The Empire of Gold is the final book in the Daevabad trilogy – a rare example of a series that gets better with every book. It’s everything I could possibly have wanted in the final book – brilliantly written with great character development, intriguing revelations, and an ending that’s both satisfying and, in some ways, unexpected. This series has become one of my favourite trilogies of all time, and I’m so happy that the final book exceeded my expectations.
The Daevabad trilogy is an Islamic epic fantasy series inspired by Persian and Egyptian mythology. It follows three primary characters – Nahri, an Egyptian woman with a talent for healing who turns out to be the daughter of a famous group of Daevas – or djinn – called the Nahids; Ali, Prince of Daevabad and trained from birth to protect his older brother Muntadhir; and Dara, a famous djinn enslaved for over a thousand years who has always served the Nahids. There are secrets, betrayals, uprisings, coups, weddings, and assassinations, but at the start of The Empire of Gold all three major players are still alive – albeit not very happy.
The Kingdom of Copper, the second book, is set five years after The City of Brass, the first. In contrast, The Empire of Gold starts immediately after the ending of The Kingdom of Copper. Nahri and Ali have fled Daevabad after an invasion, finding themselves in Cairo, where Nahri grew up. Dara remains in Daevabad dealing with the aftermath of the invasion – and the sudden, unexpected loss of all Daevabad’s magic (except his own). Nahri wars between settling down in Cairo and returning to Daevabad to save her people. Ali is determined to return to Daevabad but is struggling with the loss of those closest to him. Dara is on the winning side – but it doesn’t feel like a victory, and he’s struggling with morality and navigating politics he’s a thousand years out of touch from.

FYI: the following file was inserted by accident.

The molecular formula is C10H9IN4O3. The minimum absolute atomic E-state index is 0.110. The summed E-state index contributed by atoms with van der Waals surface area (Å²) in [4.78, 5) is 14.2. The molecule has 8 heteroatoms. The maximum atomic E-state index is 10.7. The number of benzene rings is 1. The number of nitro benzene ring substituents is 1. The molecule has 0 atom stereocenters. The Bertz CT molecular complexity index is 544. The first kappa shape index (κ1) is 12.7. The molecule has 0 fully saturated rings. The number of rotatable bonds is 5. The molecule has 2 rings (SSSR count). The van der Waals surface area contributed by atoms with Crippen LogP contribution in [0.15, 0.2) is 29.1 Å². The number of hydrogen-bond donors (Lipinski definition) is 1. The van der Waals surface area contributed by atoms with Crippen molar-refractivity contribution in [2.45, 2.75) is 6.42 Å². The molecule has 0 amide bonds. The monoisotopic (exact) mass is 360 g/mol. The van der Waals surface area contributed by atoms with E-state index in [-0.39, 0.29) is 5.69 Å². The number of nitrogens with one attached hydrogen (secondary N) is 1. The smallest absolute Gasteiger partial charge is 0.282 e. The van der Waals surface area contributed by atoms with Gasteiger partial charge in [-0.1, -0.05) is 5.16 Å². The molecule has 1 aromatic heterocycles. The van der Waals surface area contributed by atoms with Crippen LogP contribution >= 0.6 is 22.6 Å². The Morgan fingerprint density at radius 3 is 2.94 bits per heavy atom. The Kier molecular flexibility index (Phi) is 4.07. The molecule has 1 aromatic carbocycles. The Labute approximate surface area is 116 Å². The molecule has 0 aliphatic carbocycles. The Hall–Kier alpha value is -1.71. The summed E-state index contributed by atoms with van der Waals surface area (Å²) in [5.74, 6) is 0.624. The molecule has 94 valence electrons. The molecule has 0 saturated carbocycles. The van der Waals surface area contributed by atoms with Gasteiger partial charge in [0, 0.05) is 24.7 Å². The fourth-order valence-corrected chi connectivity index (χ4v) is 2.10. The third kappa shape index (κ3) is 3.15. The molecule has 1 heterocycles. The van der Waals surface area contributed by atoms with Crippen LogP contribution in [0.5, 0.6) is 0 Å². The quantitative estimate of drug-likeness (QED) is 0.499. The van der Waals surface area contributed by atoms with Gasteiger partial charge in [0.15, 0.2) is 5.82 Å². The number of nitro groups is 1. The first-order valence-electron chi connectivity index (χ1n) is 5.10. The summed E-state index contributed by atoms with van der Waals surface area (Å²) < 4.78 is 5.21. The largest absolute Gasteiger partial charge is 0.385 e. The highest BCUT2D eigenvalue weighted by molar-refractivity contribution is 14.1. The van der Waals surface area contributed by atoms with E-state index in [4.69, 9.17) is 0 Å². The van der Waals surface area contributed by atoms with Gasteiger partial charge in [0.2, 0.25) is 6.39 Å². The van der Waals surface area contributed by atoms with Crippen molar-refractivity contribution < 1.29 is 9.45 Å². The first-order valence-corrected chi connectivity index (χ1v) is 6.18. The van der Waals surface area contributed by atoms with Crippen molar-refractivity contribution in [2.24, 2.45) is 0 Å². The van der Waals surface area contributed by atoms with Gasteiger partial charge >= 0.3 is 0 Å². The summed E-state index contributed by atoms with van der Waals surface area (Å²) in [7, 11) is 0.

Nahri remains a great character. No longer out of depth in the djinn world, but nonetheless with many ties to the human one, she’s exceptionally strong and stubborn but also incredibly kind. She’s a shrewd game player but has clear moral lines and an absolute respect for the sanctity of life. It’s impossible not to like her and feel anguish every time something goes wrong. Her only ambition is to be a doctor, and it’s nice to see a character with an actual plan for the future beyond ‘take over this country’ or ‘kill the dictator’.
Ali is a fascinating character and one of my absolute favourites. It’s unusual to see a devoutly religious character in epic fantasy, and it’s great seeing how his religion shapes his actions and views of the world. Ali remains pure of heart and soul – far too kind and trusting for the world and position he’s in – but he’s forced to confront many of his prejudices and emerges a much stronger character for it.
Dara is the ultimate grey character, not truly protagonist or antagonist. The examination of morality and how far to go in pursuit of what you believe to be right is excellent and done exceptionally well. I can’t help but wonder if SA Chakraborty changed his ending – it’s not what I expected for him, although it fits very well, and I do love it.
This book branches out more than its predecessors into the world of the djinn, with the Marid and Peris playing a role. I enjoyed this peek at forces only briefly mentioned in previous books and loved how they were portrayed. Each book has expanded on the world further, and the setting created is gorgeous and thoroughly believable. This isn’t an area of history or mythology I’ve really read about before, and having read this trilogy I’ll definitely be seeking out more.
Overall, this is a fantastic book in an excellent series that I’d recommend to everyone. If you’re looking for an epic fantasy series, look no further. I can’t wait to see what SA Chakraborty does next.
Published by HarperVoyager
Hardback: 11th June 2020